We used the Ashworth scale to evaluate spasticity. The Ashworth scale is developed to evaluate spasticity, and it is an easy-to-use, valid and widely used scale to evaluate the treatment outcome (24,25). The Motricity index was a good choice since it was defined as a valid test to assess motor impairment in stroke patients. The valuable determinant of this test is to measure task-specific skills of the affected (unilateral) extremity (26). We used the isokinetic evaluation method to quantify spasticity. This method was previously used in other studies to quantify spasticity, however, it was not used before to show the effectiveness of electrical stimulation on the spasticity, what we did in our study (27).
Electrical stimulation is roughly divided into two as functional and therapeutic electrical stimulation. Therapeutic electrical stimulation is divided into four as neuromuscular electrical stimulation, electromyography triggered electrical stimulation, positional feedback stimulation training, and transcutaneous electrical stimulation (28). The basic difference between functional electrical stimulation and therapeutic electrical stimulation is arrangement of the present movement by facilitation, and by this way, making it functional (29).
Use of neuromuscular electric stimulation in the upper extremity for reorganization of active movement following hemiplegia involves the movements of the wrist in addition to the shoulder region (30,31). Vuagnat et al. (32) reported that, in addition to shoulder pain, functional electrical stimulation helped functional restoration and motor development in the acute period. Similarly, Mangold et al. (33) stressed the efficiency of functional electrical stimulation on both the shoulder and the wrist in the early phase, and reported that it helped functional improvement. Electrical stimulation applications were performed in the forms of electrical stimulation subgroups in the chronic period for therapeutic purposes (34).
Certain studies investigated the efficiency of therapeutic electrical stimulation in subacute/chronic period (28,35). We included patients in subacute/chronic period in our study and aimed to show the efficiency of functional electrical stimulation. The return of motor function in the upper extremity starts within the first two weeks and usually finalizes within two months. This process may extend up to six months. The use of neural pathways in the affected areas helps reorganization and healing process not only in the acute period, but also in the subacute/ chronic period (36- 38). The positive changes observed in motor levels and motor impairment outcome showed that functional electrical stimulation could be effective in the neurologic healing process in this period. Our results confirm that subacute/chronic effect of functional electrical stimulation is observed especially in upper extremity motor and functional gains. Although these positive effects were not statistically reflected on the hand Brunnstrom level, there were improvements when these parameters were concerned. We supposed that positive effects concentrated on the proximal region were related to functional electrical stimulation-mediated motor relearning in our study. In addition to that, the effect of functional electrical stimulation on spasticity was not as pronounced as its effect on the motor level. There were no statistically significant differences between the treatment groups for the effect of spasticity on wrist and finger extensors, however, the elbow spasticity lessened in the functional electrical stimulation group. We supposed that this difference was related to concentration of motor healing, especially in the proximal region, and as hemiplegic synergies, which were originally described by Twitchell (39), to the negative relation between the motor gain and spasticity in the upper extremity (5,40). In addition to all of these positive progresses, the presence of some parameters that did not exhibit any differences between the treatment groups (hand Brunnstrom, spasticity level in the wrist and finger flexors, quantitative wrist spasticity measurement) may be related to short-term (2 weeks/5 days a week/30 minutes) application of functional electrical stimulation.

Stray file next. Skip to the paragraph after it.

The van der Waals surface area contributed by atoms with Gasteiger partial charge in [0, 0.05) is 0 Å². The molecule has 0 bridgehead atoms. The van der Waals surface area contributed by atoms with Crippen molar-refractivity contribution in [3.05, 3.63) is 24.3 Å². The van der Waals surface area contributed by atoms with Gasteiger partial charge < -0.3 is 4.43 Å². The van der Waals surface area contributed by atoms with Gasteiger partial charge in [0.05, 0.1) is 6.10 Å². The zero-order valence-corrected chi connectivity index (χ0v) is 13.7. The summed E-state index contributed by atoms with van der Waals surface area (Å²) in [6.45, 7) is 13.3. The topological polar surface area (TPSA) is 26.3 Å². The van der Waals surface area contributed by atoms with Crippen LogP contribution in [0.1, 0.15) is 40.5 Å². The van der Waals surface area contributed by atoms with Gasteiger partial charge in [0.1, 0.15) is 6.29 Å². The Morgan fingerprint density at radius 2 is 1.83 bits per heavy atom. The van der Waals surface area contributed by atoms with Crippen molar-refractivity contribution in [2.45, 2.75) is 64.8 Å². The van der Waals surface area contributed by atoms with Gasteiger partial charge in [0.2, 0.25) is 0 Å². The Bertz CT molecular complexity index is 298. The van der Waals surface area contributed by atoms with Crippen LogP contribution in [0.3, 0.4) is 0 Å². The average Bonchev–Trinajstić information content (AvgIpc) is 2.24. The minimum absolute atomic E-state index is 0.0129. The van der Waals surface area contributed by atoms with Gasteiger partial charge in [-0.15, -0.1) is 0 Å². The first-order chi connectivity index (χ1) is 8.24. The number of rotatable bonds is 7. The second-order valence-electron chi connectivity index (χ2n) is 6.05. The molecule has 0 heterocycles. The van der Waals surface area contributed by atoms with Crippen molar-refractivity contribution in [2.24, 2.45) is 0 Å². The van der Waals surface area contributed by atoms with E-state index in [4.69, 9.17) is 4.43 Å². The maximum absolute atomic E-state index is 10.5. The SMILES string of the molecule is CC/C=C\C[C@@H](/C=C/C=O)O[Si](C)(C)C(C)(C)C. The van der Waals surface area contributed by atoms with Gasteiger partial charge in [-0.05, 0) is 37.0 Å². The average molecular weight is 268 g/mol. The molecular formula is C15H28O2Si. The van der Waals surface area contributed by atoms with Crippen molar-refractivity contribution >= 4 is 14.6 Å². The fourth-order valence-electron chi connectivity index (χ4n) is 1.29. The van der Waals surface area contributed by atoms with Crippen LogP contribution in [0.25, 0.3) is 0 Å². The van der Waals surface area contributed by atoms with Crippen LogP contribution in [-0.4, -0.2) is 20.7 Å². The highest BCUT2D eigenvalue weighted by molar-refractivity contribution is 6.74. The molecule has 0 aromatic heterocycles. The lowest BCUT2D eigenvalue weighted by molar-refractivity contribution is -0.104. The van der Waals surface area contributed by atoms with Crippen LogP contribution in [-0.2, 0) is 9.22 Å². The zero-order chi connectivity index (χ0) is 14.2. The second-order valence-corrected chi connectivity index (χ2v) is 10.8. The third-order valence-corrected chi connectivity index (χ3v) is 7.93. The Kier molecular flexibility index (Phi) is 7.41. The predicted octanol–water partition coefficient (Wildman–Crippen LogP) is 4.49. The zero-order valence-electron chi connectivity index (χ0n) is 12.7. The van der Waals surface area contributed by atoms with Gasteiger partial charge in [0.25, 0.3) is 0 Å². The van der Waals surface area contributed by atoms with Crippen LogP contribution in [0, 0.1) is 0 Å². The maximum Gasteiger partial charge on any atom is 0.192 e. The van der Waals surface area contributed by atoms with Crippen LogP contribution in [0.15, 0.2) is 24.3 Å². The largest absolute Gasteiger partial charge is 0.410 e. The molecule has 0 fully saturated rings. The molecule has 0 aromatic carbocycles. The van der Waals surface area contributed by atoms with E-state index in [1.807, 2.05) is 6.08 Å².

There is no consensus on the time of appearance of the optimal effects of electrical stimulation in stroke patients (41). Maximum treatment period is reported to be 12 weeks/36 sessions/90 minutes (19). Kroon et al. (28) performed a systematic review of electrical stimulation in stroke patients and mentioned the study by Bowman et al. in which a treatment of 2x30 min a day was performed 5 days of a week, for 4 weeks. Various authors performed functional electrical stimulation in the chronic period as did Cauraugh et al. (30), who defined the treatment as 2x30 trials a day/3 days a week/2 weeks. Our treatment duration was shorter when compared to the other studies, however, it was more intense. Although our treatment period was not similar to other studies, we supposed that intensive treatment program resulted in positive results. We did not investigate the long-term effects of functional electrical stimulation which appeared as a limitation of our study, but long-lasting therapeutic effects of functional electrical stimulation have been reported in a previous study on patient groups including stroke individuals (42).